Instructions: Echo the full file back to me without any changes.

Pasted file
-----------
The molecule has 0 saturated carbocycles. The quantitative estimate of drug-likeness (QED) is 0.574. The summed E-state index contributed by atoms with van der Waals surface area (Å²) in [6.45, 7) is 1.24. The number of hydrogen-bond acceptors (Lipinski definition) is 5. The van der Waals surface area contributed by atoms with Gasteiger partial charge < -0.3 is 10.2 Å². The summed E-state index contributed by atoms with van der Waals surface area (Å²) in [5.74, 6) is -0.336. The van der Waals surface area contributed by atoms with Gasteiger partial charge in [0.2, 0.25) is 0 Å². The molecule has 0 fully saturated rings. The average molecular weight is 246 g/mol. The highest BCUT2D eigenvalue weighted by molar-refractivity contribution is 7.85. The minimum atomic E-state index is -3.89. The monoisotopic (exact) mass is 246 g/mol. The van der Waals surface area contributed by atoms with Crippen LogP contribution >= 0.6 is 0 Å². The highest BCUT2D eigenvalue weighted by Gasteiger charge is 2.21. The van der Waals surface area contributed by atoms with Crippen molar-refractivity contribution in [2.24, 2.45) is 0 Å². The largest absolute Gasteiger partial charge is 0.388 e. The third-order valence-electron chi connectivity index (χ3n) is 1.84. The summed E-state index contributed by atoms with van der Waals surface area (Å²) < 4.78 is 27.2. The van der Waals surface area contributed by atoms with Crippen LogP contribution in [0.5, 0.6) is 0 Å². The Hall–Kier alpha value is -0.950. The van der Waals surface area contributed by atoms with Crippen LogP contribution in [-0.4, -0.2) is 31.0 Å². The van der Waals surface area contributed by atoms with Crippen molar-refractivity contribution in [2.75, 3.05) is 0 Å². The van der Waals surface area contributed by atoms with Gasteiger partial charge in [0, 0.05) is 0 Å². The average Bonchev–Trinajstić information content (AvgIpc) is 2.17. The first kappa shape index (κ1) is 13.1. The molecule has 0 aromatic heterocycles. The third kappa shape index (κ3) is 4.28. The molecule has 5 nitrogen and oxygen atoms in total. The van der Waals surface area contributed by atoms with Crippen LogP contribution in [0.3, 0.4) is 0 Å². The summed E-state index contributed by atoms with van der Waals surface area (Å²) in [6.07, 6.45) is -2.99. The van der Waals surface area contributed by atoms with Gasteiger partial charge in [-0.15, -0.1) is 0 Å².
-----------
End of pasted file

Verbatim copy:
The molecule has 0 saturated carbocycles. The quantitative estimate of drug-likeness (QED) is 0.574. The summed E-state index contributed by atoms with van der Waals surface area (Å²) in [6.45, 7) is 1.24. The number of hydrogen-bond acceptors (Lipinski definition) is 5. The van der Waals surface area contributed by atoms with Gasteiger partial charge < -0.3 is 10.2 Å². The summed E-state index contributed by atoms with van der Waals surface area (Å²) in [5.74, 6) is -0.336. The van der Waals surface area contributed by atoms with Gasteiger partial charge in [0.2, 0.25) is 0 Å². The molecule has 0 fully saturated rings. The average molecular weight is 246 g/mol. The highest BCUT2D eigenvalue weighted by molar-refractivity contribution is 7.85. The minimum atomic E-state index is -3.89. The monoisotopic (exact) mass is 246 g/mol. The van der Waals surface area contributed by atoms with Crippen LogP contribution >= 0.6 is 0 Å². The highest BCUT2D eigenvalue weighted by Gasteiger charge is 2.21. The van der Waals surface area contributed by atoms with Crippen molar-refractivity contribution in [2.24, 2.45) is 0 Å². The largest absolute Gasteiger partial charge is 0.388 e. The third-order valence-electron chi connectivity index (χ3n) is 1.84. The summed E-state index contributed by atoms with van der Waals surface area (Å²) < 4.78 is 27.2. The van der Waals surface area contributed by atoms with Crippen LogP contribution in [0.5, 0.6) is 0 Å². The Hall–Kier alpha value is -0.950. The van der Waals surface area contributed by atoms with Crippen LogP contribution in [-0.4, -0.2) is 31.0 Å². The van der Waals surface area contributed by atoms with Crippen molar-refractivity contribution in [2.75, 3.05) is 0 Å². The van der Waals surface area contributed by atoms with Gasteiger partial charge in [0, 0.05) is 0 Å². The average Bonchev–Trinajstić information content (AvgIpc) is 2.17. The first kappa shape index (κ1) is 13.1. The molecule has 0 aromatic heterocycles. The third kappa shape index (κ3) is 4.28. The molecule has 5 nitrogen and oxygen atoms in total. The van der Waals surface area contributed by atoms with Crippen LogP contribution in [0.3, 0.4) is 0 Å². The summed E-state index contributed by atoms with van der Waals surface area (Å²) in [6.07, 6.45) is -2.99. The van der Waals surface area contributed by atoms with Gasteiger partial charge in [-0.15, -0.1) is 0 Å².